David Bowie - Dead Against It



Another song choice caused by the excellent Pushing Ahead of the Dame blog, analysing Bowie's discography, song by song. The Buddha of Suburbia TV series soundtrack is a kind of a half-forgotten Bowie album. I was able to acquire it only when it was reissued 5 years ago. I listen to this song quite often but for some reason, last night, while reading the blog author's post about it, the song triggered a whole wave of memories of my first visiting the UK 8 years ago...I even had to go and investigate where in London I actually stayed at that time. That whole week-long trip was just so cool. But it's strange. I didn't even know this song at that time...but for some reason Dead Against It (with lyrics having nothing to do with my case) keeps reminding me of this sweet teenage time. Nowadays it's one of my very favourite Bowie songs.

Video bonus:

I usually post music videos here but since none caught my attention last week, there will be none this time. Instead, I'd like to feature some interesting music-related footage I've found on YouTube recently. I should do this more often here, since I keep finding cool stuff online all the time.

Leonard Cohen 1966 TV interview footage

Leonard is talking about poetry here, not singing but damn, wasn't he a wisearse even back then! Compared to today's interviews he definitely seems shier and less sure of himself. At 32, his eyes don't have that glint of the nowadays well known Laughing Len yet, but he already offers some interesting thoughts for his audience to ponder on. And last but not least he's very attractive here, and age-compatible to my 2012 self. If only I had a TARDIS...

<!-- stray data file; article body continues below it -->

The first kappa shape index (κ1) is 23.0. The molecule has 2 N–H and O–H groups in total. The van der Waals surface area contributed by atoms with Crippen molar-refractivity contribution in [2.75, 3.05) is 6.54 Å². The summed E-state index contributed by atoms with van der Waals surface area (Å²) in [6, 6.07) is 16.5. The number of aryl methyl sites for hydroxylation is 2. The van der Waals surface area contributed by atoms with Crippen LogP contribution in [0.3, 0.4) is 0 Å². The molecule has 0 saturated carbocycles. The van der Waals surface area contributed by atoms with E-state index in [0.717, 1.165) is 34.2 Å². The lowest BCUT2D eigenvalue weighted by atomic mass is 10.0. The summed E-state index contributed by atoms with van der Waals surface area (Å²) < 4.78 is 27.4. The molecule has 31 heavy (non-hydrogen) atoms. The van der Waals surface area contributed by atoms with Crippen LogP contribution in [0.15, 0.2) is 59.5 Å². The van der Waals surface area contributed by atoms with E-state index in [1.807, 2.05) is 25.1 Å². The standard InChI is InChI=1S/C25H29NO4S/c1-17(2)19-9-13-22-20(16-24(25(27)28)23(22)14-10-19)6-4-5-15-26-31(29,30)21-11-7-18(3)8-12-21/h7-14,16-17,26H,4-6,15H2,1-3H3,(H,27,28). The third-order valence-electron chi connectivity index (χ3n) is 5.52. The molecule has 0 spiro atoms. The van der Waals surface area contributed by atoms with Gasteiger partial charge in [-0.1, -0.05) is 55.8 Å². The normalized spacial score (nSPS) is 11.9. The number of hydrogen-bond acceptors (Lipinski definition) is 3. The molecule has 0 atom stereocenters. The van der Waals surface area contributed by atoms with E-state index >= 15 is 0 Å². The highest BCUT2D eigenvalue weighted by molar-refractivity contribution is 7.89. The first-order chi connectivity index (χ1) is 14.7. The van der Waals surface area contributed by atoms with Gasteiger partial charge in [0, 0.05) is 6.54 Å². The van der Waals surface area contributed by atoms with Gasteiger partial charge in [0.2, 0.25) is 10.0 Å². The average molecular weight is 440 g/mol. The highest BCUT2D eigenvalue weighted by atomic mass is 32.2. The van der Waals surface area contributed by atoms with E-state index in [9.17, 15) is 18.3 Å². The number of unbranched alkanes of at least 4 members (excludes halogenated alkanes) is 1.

Bryan Ferry late November 2012 interview

A pretty good very recent interview with Bryan which touches on his latest album The Jazz Age (which I reviewed here last week) as well as his career, influences, style and all that jazz (no pun intended). Apart from being handsome and not looking his age he also manages to be quite adorable in this interview - and more charming and less awkward and shy than he tends to be on these occasions.






Thanks for reading and I hope you might have even discovered your new favourite song here. If not, check out the older entries of my Diary. Feel free to share this post and to comment below as well.

Till next week...

Love, Peace and Ringo! x



Saturday, 1 December 2012

My Musical Diary XL (week 40)

Time flies, and here's already a 40th edition of my weekly musings about my favourite songs. Here we go then!

Kate Bush  - This Woman's Work (Echoes Remix)



I don't usually like remixes, let alone ones of Kate Bush songs but this one is quite good - and deserves a place here. My thanks go to a fellow Kate Bush fan @Gnaes for alerting me to it.

The Dresden Dolls - Kaledrina



I hadn't listened to this song for a few years before it suddenly decided to get stuck in my head earlier this week.

When I woke up,
My arm was off,
My eye was missing,
My face was cracked,
My mouth was rusting,
My dress was ripped,
A button stuck,

This mechanism,
Seems to be broken.

But pull the string,
Still I can talk:

"My name is Kaledrina, and I love you very much....."

This broken doll imagery is very effective, the "my name" line/chorus is very dramatic and some of Amanda's piano motifs are quite beautiful. Therefore it's a shame this song was never properly recorded. On the other hand, the existing live version does have certain elements which could get lost in a studio treatment.

The Runaways - Cherry Bomb